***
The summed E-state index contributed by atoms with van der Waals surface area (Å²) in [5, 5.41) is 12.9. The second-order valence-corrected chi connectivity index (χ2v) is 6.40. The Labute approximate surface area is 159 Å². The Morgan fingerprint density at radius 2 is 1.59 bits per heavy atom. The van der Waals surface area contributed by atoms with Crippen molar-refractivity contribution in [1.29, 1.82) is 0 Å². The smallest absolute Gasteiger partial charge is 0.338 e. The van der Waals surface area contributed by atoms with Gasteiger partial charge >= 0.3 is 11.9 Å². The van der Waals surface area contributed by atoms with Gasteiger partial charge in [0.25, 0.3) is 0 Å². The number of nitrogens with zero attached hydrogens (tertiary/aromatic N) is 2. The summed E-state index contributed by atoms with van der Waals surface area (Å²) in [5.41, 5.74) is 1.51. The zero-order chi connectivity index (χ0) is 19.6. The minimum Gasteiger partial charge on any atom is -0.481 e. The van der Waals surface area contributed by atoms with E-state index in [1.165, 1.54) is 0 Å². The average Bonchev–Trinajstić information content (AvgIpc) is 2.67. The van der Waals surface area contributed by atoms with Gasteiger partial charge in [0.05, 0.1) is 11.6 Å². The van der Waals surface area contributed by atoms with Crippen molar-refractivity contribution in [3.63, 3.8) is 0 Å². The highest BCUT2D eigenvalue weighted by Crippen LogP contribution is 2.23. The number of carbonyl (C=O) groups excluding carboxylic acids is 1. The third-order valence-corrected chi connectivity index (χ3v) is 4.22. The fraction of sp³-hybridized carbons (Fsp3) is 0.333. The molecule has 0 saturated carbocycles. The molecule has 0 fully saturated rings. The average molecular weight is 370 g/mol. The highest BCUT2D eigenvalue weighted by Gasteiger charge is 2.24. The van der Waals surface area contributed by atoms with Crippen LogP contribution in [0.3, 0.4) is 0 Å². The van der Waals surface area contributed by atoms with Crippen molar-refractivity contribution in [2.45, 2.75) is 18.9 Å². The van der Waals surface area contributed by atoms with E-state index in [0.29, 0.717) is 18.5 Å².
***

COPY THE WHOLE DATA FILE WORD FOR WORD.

The summed E-state index contributed by atoms with van der Waals surface area (Å²) in [5, 5.41) is 12.9. The second-order valence-corrected chi connectivity index (χ2v) is 6.40. The Labute approximate surface area is 159 Å². The Morgan fingerprint density at radius 2 is 1.59 bits per heavy atom. The van der Waals surface area contributed by atoms with Crippen molar-refractivity contribution in [1.29, 1.82) is 0 Å². The smallest absolute Gasteiger partial charge is 0.338 e. The van der Waals surface area contributed by atoms with Gasteiger partial charge >= 0.3 is 11.9 Å². The van der Waals surface area contributed by atoms with Gasteiger partial charge in [0.25, 0.3) is 0 Å². The number of nitrogens with zero attached hydrogens (tertiary/aromatic N) is 2. The summed E-state index contributed by atoms with van der Waals surface area (Å²) in [5.41, 5.74) is 1.51. The zero-order chi connectivity index (χ0) is 19.6. The minimum Gasteiger partial charge on any atom is -0.481 e. The van der Waals surface area contributed by atoms with E-state index in [1.165, 1.54) is 0 Å². The average Bonchev–Trinajstić information content (AvgIpc) is 2.67. The van der Waals surface area contributed by atoms with Gasteiger partial charge in [0.05, 0.1) is 11.6 Å². The van der Waals surface area contributed by atoms with Crippen molar-refractivity contribution in [3.63, 3.8) is 0 Å². The highest BCUT2D eigenvalue weighted by Crippen LogP contribution is 2.23. The number of carbonyl (C=O) groups excluding carboxylic acids is 1. The third-order valence-corrected chi connectivity index (χ3v) is 4.22. The fraction of sp³-hybridized carbons (Fsp3) is 0.333. The molecule has 0 saturated carbocycles. The molecule has 0 fully saturated rings. The average molecular weight is 370 g/mol. The highest BCUT2D eigenvalue weighted by Gasteiger charge is 2.24. The van der Waals surface area contributed by atoms with Crippen LogP contribution in [0.3, 0.4) is 0 Å². The van der Waals surface area contributed by atoms with Crippen molar-refractivity contribution in [2.45, 2.75) is 18.9 Å². The van der Waals surface area contributed by atoms with E-state index in [0.29, 0.717) is 18.5 Å².